Vol. 27, No. 11
As of July 31, 2010, 30 states and the District of Columbia had enacted laws banning all motorists from texting while driving. This reflects concern among policymakers about the rapid growth of text messaging (according to the Cellular Telecommunications and Internet Association , the number of monthly text messages has risen from about 14 million in 2000 to more than 150 billion in 2009) coupled with highly publicized reports that texting while driving may increase crash risk by 23 times (Olson et al., 2009).
The purpose of the research reported in this Highway Loss Data Institute (HLDI) bulletin was to determine whether the laws banning text messaging are reducing collision claims. The very large volume of collision data reported to HLDI by its member companies – which account for more than 80 percent of the private passenger insurance market – give it the ability to gain early, statistically reliable estimates of even small changes in crash frequency. This can be very useful in informing policymakers quickly about the benefits of, in this case, texting bans for improving highway safety. In addition, it can inform insurers about the benefits they can expect from texting laws in terms of lower claims costs.
The current bulletin uses an analytical procedure analogous to that reported in a previous bulletin (Vol. 26, No. 17) that examined insurance claims experience following the enactment of hand-held cellphone bans for drivers. In brief, the collision claims frequency experience of states with texting bans is compared with that of neighboring states that either had no ban or, at least, had no substantial change in ban status during the months before and after the ban became effective in the states studied. Two changes have been made from the prior study of hand-held cellphone bans. Additional demographic variables have been included in the models to control their effects on any changes in collision claims experience and the number of vehicle model years has been expanded. In the prior bulletin, HLDI reported that, generally, there had been no increase in collision claim frequency as cellphone use (and texting) has increased and that hand-held cellphone bans had no effect on collisions as reported to insurers. The current bulletin looks at whether texting bans – which address a behavior thought to be even riskier than talking on cellphones – have been more effective.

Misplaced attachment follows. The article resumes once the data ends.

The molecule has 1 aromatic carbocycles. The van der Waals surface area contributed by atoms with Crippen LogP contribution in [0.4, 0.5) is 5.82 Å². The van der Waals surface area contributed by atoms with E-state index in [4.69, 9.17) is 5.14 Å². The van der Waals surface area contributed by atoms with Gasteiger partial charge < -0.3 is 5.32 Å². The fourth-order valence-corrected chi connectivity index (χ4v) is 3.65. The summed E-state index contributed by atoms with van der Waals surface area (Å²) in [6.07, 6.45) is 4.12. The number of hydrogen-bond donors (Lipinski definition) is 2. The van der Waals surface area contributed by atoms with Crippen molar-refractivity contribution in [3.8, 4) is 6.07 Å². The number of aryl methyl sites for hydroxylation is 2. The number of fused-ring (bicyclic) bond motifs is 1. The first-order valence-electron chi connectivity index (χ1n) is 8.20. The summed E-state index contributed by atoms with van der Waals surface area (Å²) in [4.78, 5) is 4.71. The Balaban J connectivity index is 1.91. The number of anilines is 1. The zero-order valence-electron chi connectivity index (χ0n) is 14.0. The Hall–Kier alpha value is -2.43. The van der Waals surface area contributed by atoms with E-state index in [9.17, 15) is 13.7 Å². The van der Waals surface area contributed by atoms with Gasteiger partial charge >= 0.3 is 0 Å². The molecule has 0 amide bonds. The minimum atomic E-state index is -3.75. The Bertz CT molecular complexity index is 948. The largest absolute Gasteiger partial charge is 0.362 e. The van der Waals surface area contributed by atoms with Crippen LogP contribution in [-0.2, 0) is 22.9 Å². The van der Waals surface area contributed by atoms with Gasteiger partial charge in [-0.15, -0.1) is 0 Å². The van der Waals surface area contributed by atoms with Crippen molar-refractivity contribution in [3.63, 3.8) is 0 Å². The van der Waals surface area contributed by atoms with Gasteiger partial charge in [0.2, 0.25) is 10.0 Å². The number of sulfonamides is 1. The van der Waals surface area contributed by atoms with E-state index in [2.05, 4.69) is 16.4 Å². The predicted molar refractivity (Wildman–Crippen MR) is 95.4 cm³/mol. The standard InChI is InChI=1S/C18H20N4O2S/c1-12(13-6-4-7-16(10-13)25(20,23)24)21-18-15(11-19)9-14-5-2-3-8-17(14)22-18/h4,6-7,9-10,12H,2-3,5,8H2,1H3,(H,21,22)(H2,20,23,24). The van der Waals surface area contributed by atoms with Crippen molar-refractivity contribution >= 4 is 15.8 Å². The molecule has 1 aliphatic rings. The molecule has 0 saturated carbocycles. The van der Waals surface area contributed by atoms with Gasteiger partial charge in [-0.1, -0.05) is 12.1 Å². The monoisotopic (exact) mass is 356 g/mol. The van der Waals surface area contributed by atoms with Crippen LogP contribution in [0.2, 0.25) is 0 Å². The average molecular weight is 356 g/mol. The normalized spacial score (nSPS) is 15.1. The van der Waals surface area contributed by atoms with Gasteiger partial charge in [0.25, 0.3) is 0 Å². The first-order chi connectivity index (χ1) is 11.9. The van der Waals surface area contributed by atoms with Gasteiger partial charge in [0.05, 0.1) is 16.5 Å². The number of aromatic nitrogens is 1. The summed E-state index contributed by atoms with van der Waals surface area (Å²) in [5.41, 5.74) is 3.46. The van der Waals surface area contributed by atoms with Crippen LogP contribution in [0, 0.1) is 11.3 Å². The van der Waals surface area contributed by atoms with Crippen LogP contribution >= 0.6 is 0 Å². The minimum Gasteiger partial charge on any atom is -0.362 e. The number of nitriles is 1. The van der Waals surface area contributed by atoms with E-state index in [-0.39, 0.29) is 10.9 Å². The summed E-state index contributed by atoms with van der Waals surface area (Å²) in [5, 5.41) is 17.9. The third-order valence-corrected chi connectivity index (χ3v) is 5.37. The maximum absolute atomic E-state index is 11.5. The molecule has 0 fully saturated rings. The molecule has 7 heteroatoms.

Study states – The 30 states with texting while driving bans for all drivers are Alaska, Arkansas, California, Colorado, Connecticut, Delaware, Georgia, Illinois, Iowa, Kansas, Kentucky, Louisiana, Maryland, Massachusetts, Michigan, Minnesota, Nebraska, New Hampshire, New Jersey, New York, North Carolina, Oregon, Rhode Island, Tennessee, Utah, Vermont, Virginia, Washington, Wisconsin, and Wyoming. Nearly three-quarters of these states enacted their laws after May 2009, too recently for their laws to be studied. Of the eight remaining jurisdictions Alaska was excluded because it does not have a neighboring state, and the District of Columbia and Connecticut enacted all-driver hand-held bans at the same time as the texting ban. New Jersey was not suitable for trend analysis because the mix of insurers supplying data to HLDI has changed significantly in recent years. This left four states for analysis: California, Louisiana, Minnesota and Washington.
California’s texting ban for all drivers went into effect in January 2009. In July 2008, at the start of the study and 6 months prior to the all-driver texting ban, California banned all drivers from talking on hand-held phones and banned drivers younger than 18 from texting or talking on any kind of phone. Arizona, Oregon and Nevada were selected as control states. Like California, Oregon had cellphone and texting bans for teen drivers during the entire study period, while no such laws were in effect in Arizona or Nevada.
Louisiana’s texting ban for all drivers went into effect in July 2008. Louisiana introduced a cellphone ban for drivers younger than 18 along with the all-driver texting ban. Arkansas, Mississippi and Texas were selected as control states. In 2005, Texas banned cellphones and texting for teen drivers. These bans remained unchanged throughout the study period.
Minnesota’s texting ban for all drivers went into effect in August 2008. In January 2006 Minnesota introduced a cellphone ban for young drivers. Iowa and Wisconsin were selected as control states. Iowa and Wisconsin did not have any cellphone or texting bans during the study period. North Dakota and South Dakota were considered but not included as control states for Minnesota because the insurance data were very limited in these sparsely populated states.
Washington’s texting ban for all drivers went into effect in January 2008 and an all-driver ban on hand-held phone use became effective in July 2008. The effects of the hand-held ban were not studied separately. The texting and hand-held bans are intended to reduce crashes and, thus, the addition of a hand-held ban six months after the texting ban should serve to further reduce claim frequency. Idaho and Oregon were selected as control states. Oregon banned cellphones and texting for drivers younger than 18 with learner’s permits or intermediate licenses on the same day Washington’s texting ban went into effect.